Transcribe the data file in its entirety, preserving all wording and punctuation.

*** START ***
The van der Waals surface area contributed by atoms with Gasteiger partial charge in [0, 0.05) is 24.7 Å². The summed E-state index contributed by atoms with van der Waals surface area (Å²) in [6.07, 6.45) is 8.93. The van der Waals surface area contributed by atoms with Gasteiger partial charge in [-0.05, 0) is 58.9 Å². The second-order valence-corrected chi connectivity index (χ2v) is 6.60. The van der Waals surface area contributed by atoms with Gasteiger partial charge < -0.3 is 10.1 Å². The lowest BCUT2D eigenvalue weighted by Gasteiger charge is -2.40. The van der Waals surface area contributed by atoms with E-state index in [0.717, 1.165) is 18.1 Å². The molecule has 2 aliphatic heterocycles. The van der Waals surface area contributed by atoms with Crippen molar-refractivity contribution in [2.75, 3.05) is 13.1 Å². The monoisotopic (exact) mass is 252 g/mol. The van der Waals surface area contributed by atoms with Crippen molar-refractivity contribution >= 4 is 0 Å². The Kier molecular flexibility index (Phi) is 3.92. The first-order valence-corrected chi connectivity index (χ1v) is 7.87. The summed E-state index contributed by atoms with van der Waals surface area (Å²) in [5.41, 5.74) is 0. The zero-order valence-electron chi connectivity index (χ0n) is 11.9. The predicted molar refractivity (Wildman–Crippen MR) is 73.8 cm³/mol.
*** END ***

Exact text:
The van der Waals surface area contributed by atoms with Gasteiger partial charge in [0, 0.05) is 24.7 Å². The summed E-state index contributed by atoms with van der Waals surface area (Å²) in [6.07, 6.45) is 8.93. The van der Waals surface area contributed by atoms with Gasteiger partial charge in [-0.05, 0) is 58.9 Å². The second-order valence-corrected chi connectivity index (χ2v) is 6.60. The van der Waals surface area contributed by atoms with Gasteiger partial charge < -0.3 is 10.1 Å². The lowest BCUT2D eigenvalue weighted by Gasteiger charge is -2.40. The van der Waals surface area contributed by atoms with E-state index in [0.717, 1.165) is 18.1 Å². The molecule has 2 aliphatic heterocycles. The van der Waals surface area contributed by atoms with Crippen molar-refractivity contribution in [2.75, 3.05) is 13.1 Å². The monoisotopic (exact) mass is 252 g/mol. The van der Waals surface area contributed by atoms with Crippen molar-refractivity contribution >= 4 is 0 Å². The Kier molecular flexibility index (Phi) is 3.92. The first-order valence-corrected chi connectivity index (χ1v) is 7.87. The summed E-state index contributed by atoms with van der Waals surface area (Å²) in [5.41, 5.74) is 0. The zero-order valence-electron chi connectivity index (χ0n) is 11.9. The predicted molar refractivity (Wildman–Crippen MR) is 73.8 cm³/mol.